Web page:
In Benson v. Bradley, this Court was presented with a plaintiff who sought to remand an action that had been removed to federal court more than 20 days after service on the defendant’s statutory agent. 223 F. Supp. 669, 670 (D. Minn. 1963). The Court denied the motion, holding that § 1446(b)’s time limit began to run when the defendant received the complaint. Id. at 672. The Court stated that “[i]f the twenty days began running when the [statutory agent] was served, the privilege of a defendant to remove could be easily be curtailed or abrogated completely.” Id. The Court addressed a previous decision in Helgeson v. Barz, 89 F. Supp. 429, 430 (D. Minn. 1950), that had reached the opposite result and concluded that it was based on an “incorrect interpretation of § 1446(b).” Id. at 673.
Since Benson, this Court has stated that it is “now settled law” that service on a “statutory agent [is] not service on a non-resident . . . defendant.” Percell’s Inc. v. Central Tel. Co., 493 F. Supp. 156, 157 (D. Minn. 1980). Additionally, other courts within the Eighth Circuit have also found that the thirty-day requirement commences when the defendant receives a copy of the summons and complaint. See, e.g., Haines v. Select Classic Carriers, Inc., No. 09-cv-143, 2009 WL 4255502, at *1 (E.D. Ark. Nov. 29, 2009) (holding that the “30-day statutory time limit for filing notice of removal begins to run when the foreign company actually receives the summons and complaint, rather than when the Secretary of State, as the company’s statutory agent for service of process, was served”) (citations omitted).
Plaintiff asks the Court to reject the holdings of these cases based on the Supreme Court’s decision in Murphy Brothers. 526 U.S. at 348. In Murphy Brothers, the plaintiff filed a complaint in state court on January 26, 1996, and provided the defendants’ counsel with a courtesy copy of the file-stamped complaint three days later. Id. On February 12, 1996, the plaintiff formally served the defendant under local law by certified mail. Id. On March 13, 1996—thirty days after service but forty-four days after receiving the courtesy copy of the complaint—the defendant removed the case to federal court. Id. When the plaintiff sought to remand the case to state court on the ground that the removal was untimely, the Court held that the defendant’s time to remove is triggered upon service of the complaint, not by “mere receipt of the complaint unattended by any formal service.” Id. at 348.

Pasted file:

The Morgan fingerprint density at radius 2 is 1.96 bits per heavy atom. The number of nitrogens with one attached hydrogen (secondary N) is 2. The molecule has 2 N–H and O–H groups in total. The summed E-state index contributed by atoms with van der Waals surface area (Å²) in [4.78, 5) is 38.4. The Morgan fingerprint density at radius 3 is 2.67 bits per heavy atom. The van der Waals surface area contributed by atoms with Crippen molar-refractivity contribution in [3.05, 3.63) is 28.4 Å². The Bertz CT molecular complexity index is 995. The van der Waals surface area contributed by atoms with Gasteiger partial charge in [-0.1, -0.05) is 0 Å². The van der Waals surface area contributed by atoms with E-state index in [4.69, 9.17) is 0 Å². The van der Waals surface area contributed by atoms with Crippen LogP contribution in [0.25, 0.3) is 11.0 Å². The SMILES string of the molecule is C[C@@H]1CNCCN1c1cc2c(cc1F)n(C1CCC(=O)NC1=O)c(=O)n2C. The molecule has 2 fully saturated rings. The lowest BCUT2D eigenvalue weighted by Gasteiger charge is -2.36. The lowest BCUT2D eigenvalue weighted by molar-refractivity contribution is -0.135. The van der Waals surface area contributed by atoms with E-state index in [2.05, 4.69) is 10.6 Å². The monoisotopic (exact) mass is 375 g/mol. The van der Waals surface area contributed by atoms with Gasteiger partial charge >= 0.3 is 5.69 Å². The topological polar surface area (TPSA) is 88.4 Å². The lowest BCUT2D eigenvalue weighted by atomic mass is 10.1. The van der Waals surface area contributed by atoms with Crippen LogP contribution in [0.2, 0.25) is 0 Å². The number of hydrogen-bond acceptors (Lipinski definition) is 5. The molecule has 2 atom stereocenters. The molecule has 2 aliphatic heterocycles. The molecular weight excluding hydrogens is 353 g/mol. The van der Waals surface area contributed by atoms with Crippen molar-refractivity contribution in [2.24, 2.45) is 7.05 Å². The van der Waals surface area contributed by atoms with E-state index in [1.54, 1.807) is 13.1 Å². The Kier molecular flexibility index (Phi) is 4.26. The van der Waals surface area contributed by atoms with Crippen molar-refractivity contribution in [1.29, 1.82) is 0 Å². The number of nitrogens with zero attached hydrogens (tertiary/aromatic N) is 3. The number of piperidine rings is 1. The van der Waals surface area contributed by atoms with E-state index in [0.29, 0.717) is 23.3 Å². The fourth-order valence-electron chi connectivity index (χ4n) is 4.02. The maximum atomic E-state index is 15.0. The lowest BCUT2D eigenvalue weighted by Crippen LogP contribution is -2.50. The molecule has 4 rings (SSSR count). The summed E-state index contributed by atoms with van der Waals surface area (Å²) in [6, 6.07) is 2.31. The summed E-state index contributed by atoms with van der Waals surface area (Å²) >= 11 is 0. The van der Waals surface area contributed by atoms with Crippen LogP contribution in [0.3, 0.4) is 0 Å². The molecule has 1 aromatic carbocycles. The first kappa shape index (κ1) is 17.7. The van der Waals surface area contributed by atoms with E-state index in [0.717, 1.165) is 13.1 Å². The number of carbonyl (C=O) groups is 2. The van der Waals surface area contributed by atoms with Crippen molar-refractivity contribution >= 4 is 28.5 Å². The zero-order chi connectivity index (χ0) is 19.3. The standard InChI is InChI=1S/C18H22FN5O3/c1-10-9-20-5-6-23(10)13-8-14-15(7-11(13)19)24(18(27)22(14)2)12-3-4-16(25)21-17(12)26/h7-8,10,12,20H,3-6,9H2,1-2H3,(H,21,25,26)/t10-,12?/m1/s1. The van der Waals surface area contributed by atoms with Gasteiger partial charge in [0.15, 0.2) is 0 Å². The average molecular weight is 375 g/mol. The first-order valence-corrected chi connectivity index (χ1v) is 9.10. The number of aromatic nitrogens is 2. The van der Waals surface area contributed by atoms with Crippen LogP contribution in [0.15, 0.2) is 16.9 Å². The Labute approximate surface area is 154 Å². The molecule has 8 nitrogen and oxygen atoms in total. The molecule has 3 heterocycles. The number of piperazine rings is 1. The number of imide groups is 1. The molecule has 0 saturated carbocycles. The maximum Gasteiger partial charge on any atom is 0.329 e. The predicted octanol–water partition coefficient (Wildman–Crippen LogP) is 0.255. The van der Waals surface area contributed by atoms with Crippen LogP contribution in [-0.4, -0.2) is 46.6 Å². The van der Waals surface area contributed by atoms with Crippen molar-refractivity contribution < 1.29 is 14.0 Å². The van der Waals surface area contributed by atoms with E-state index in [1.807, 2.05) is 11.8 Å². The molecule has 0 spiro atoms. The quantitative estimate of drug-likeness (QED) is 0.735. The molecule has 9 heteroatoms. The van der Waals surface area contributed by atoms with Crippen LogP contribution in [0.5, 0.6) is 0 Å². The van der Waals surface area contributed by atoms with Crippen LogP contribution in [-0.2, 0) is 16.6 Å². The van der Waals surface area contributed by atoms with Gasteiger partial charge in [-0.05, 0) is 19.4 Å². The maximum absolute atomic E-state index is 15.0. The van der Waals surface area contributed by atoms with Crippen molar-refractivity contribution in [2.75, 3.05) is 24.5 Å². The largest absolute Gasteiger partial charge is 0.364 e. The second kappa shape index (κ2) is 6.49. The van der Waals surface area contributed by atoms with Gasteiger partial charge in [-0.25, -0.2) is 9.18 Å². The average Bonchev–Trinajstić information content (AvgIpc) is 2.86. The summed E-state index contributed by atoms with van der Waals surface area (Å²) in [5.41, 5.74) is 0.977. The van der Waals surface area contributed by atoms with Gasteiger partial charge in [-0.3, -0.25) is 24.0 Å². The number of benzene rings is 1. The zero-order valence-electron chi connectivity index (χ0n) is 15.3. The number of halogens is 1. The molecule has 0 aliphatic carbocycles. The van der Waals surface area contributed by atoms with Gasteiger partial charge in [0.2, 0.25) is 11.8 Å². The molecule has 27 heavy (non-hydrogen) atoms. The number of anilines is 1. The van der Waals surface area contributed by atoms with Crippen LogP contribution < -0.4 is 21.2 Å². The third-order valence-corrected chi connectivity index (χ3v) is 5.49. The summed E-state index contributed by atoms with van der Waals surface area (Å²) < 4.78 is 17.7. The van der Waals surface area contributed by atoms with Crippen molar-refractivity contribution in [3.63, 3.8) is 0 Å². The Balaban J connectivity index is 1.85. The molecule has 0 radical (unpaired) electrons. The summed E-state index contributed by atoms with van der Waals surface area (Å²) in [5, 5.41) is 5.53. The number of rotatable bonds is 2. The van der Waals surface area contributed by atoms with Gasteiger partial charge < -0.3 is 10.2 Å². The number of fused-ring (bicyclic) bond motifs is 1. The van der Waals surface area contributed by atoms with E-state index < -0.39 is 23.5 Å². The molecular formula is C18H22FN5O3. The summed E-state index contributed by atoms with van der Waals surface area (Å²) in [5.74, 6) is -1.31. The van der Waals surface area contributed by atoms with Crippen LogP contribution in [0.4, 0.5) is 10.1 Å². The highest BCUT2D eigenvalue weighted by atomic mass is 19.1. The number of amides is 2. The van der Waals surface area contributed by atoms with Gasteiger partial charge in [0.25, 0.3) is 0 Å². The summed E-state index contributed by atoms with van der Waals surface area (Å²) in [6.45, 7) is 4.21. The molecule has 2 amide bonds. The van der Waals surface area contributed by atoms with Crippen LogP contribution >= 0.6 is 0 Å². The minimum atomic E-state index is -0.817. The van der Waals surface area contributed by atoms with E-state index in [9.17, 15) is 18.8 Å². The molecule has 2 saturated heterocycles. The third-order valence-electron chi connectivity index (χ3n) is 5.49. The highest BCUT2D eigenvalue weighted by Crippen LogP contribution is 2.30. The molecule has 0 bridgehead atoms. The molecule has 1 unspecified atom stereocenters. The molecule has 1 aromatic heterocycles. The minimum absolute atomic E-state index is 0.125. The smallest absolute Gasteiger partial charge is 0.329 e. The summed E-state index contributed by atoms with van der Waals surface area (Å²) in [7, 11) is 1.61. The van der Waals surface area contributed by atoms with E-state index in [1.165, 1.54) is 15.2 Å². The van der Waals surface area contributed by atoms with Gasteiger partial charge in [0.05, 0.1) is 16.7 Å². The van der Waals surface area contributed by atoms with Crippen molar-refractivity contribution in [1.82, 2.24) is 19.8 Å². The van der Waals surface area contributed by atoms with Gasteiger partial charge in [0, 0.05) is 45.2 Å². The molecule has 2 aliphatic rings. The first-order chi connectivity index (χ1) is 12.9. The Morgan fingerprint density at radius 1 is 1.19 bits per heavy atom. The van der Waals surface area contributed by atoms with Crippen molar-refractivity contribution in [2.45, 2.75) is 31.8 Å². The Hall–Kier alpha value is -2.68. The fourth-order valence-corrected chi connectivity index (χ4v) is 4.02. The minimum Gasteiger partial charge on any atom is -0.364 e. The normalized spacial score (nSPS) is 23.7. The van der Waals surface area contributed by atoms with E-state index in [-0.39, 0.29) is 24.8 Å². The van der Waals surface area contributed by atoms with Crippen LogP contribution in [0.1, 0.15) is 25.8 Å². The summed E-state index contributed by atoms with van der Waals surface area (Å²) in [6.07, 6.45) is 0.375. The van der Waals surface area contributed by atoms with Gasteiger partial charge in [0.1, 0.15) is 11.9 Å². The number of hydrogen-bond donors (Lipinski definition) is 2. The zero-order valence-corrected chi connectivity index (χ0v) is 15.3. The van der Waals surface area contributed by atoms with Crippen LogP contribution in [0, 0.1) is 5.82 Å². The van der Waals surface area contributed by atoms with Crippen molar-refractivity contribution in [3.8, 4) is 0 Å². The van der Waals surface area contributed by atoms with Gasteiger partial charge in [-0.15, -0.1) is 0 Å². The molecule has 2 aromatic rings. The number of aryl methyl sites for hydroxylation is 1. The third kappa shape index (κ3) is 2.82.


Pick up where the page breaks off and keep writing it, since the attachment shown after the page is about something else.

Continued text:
Plaintiff asserts that, under Murphy Brothers, the defendant becomes a party, and is required to take action in that capacity, upon service of the complaint. (Doc. No. 6, p. 5-6.) Plaintiff’s contention, however, misreads Murphy Brothers. Murphy Brothers rejects the “receipt rule” which “start[ed] the time to remove on receipt of a copy of the complaint.” 526 U.S. at 356. The Supreme Court did not address the issue of whether formal service on a statutory agent starts the removal period. Cf. id. The Supreme Court noted that Congress intended the removal provision to give “adequate time” to defendants to decide whether to remove after receipt of plaintiff’s initial pleading. Id. (citation omitted). Based on this principle, other district courts have noted that Murphy Brothers supports the well-established rule that the removal period begins with receipt by the defendant’s true agent instead of a statutory agent. See, e.g., Tucci v. Hartford Fin. Servs. Grp., Inc., 600 F. Supp. 2d 630, 635 (D.N.J. 2009).